Alright, fuck it, I do need them.
I need my mom like I need an arm or a leg or a heart. Like I need oxygen. I could list all the myriad ways in which I need her, but that’s a list with no end, so instead I’ll just tell you that she is everything you could want in a mother, or a woman, or a human–and how could you not need someone like that?
I need my best friend, though it keeps me from needing others, because how could men compare to a love like this? I need my best friend who once answered the phone and without me asking, or really saying much at all, but having heard that faint tremble in my voice, was at my front door in minutes. Who drove me around for hours, like how you might pacify a small child, all the way out to a grocery store in the suburbs with that gross candy beer I love–and let me drink and rant without an ounce of judgement. I need my best friend who taught me what it is to be a friend, who continues to teach me again and again. My best friend who sometimes doesn’t know the power of her own goodness, though it burns in her like something nuclear and could power a whole city grid.
I need my twin–my baking, beer drinking, beach going, mirror image. My partner in crime on boats and in bars, in dank frat house rooms one summer, sticky with beer and sweat (my god, what were we thinking?). I need our constant refrain of me, too–I’m depressed. Me too. I need a midnight swim. Me too. I just baked three loaves of bread. Me too–because being on the same word of the same sentence of the same page is not something to be taken for granted. I need my twin at my side in a Frank Lloyd Wright house on the west side late at night, hiding and seeking in the basement with a bottle of rum, overcome with our good fortune. Because who else could understand a miracle like that?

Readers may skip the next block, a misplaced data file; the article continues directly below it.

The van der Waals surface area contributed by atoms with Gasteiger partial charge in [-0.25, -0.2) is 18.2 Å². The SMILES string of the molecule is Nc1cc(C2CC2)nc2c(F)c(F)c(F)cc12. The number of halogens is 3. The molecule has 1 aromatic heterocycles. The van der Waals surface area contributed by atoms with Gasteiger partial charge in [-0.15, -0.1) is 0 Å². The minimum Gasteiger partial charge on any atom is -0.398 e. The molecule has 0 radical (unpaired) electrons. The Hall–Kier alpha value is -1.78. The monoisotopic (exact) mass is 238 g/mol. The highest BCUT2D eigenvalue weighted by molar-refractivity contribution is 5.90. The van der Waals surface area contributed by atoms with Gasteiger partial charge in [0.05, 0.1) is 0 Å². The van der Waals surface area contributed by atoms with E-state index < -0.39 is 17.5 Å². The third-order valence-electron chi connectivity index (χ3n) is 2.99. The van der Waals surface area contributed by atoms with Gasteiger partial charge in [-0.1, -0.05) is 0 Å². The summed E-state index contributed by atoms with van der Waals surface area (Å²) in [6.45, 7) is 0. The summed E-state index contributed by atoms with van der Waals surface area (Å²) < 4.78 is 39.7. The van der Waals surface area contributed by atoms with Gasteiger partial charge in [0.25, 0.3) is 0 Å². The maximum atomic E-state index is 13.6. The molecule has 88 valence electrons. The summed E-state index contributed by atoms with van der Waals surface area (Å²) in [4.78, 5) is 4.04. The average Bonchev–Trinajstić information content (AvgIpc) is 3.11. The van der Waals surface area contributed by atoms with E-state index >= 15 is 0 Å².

I need my friend, wonderful and wise, who taught me how to settle down without settling one bit. My friend with the new husband and the new house and the new job and that same old grace and spunk from when we were kids. I need my friend who paired a white lace dress with electric blue nails and hot pink kicks. My friend with that soft core of compassion and that hard armor of not taking shit.
And I even needed that guy I met climbing at the gym. We spent a winter swapping playlists and spit. Burnt CDs and carpet burns don’t count for much, but thanks for all that beer you left in my fridge. And for that one night in July, in my attic apartment with no AC, soaking in the tub with a six pack and the new Chance on repeat. In the end I didn’t need him so much, but I needed that experience.
Yeah, I admit it, I do need them. And I’m damn lucky for these humans–my humans. So here’s to the good ones, and to gratitude for their love and compassion and wit–and to misanthropy, still, but only just a little bit.